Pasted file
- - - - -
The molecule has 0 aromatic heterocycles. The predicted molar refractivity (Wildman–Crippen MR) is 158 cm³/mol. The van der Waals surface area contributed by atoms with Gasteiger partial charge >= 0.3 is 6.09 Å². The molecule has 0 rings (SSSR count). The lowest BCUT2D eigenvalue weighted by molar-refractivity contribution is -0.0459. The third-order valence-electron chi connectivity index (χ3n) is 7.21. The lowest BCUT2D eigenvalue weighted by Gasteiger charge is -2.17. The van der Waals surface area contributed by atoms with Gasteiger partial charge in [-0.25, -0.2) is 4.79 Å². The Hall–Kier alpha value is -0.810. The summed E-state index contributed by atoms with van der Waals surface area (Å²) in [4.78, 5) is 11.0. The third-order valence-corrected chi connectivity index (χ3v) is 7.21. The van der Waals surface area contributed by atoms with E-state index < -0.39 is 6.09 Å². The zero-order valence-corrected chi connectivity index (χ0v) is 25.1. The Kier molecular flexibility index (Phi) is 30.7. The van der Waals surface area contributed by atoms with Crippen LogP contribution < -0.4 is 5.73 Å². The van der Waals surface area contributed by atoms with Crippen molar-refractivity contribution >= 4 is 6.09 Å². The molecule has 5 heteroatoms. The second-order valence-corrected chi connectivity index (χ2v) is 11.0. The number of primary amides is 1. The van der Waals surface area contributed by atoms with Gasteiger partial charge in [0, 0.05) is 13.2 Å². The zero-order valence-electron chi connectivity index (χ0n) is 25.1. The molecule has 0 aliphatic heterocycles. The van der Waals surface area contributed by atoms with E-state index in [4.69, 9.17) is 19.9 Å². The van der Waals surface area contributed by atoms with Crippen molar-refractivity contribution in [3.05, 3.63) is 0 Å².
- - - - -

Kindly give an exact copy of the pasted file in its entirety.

The molecule has 0 aromatic heterocycles. The predicted molar refractivity (Wildman–Crippen MR) is 158 cm³/mol. The van der Waals surface area contributed by atoms with Gasteiger partial charge >= 0.3 is 6.09 Å². The molecule has 0 rings (SSSR count). The lowest BCUT2D eigenvalue weighted by molar-refractivity contribution is -0.0459. The third-order valence-electron chi connectivity index (χ3n) is 7.21. The lowest BCUT2D eigenvalue weighted by Gasteiger charge is -2.17. The van der Waals surface area contributed by atoms with Gasteiger partial charge in [-0.25, -0.2) is 4.79 Å². The Hall–Kier alpha value is -0.810. The summed E-state index contributed by atoms with van der Waals surface area (Å²) in [4.78, 5) is 11.0. The third-order valence-corrected chi connectivity index (χ3v) is 7.21. The van der Waals surface area contributed by atoms with E-state index < -0.39 is 6.09 Å². The zero-order valence-corrected chi connectivity index (χ0v) is 25.1. The Kier molecular flexibility index (Phi) is 30.7. The van der Waals surface area contributed by atoms with Crippen LogP contribution < -0.4 is 5.73 Å². The van der Waals surface area contributed by atoms with Crippen molar-refractivity contribution >= 4 is 6.09 Å². The molecule has 5 heteroatoms. The second-order valence-corrected chi connectivity index (χ2v) is 11.0. The number of primary amides is 1. The van der Waals surface area contributed by atoms with Gasteiger partial charge in [0, 0.05) is 13.2 Å². The zero-order valence-electron chi connectivity index (χ0n) is 25.1. The molecule has 0 aliphatic heterocycles. The van der Waals surface area contributed by atoms with E-state index in [4.69, 9.17) is 19.9 Å². The van der Waals surface area contributed by atoms with Crippen molar-refractivity contribution in [3.05, 3.63) is 0 Å².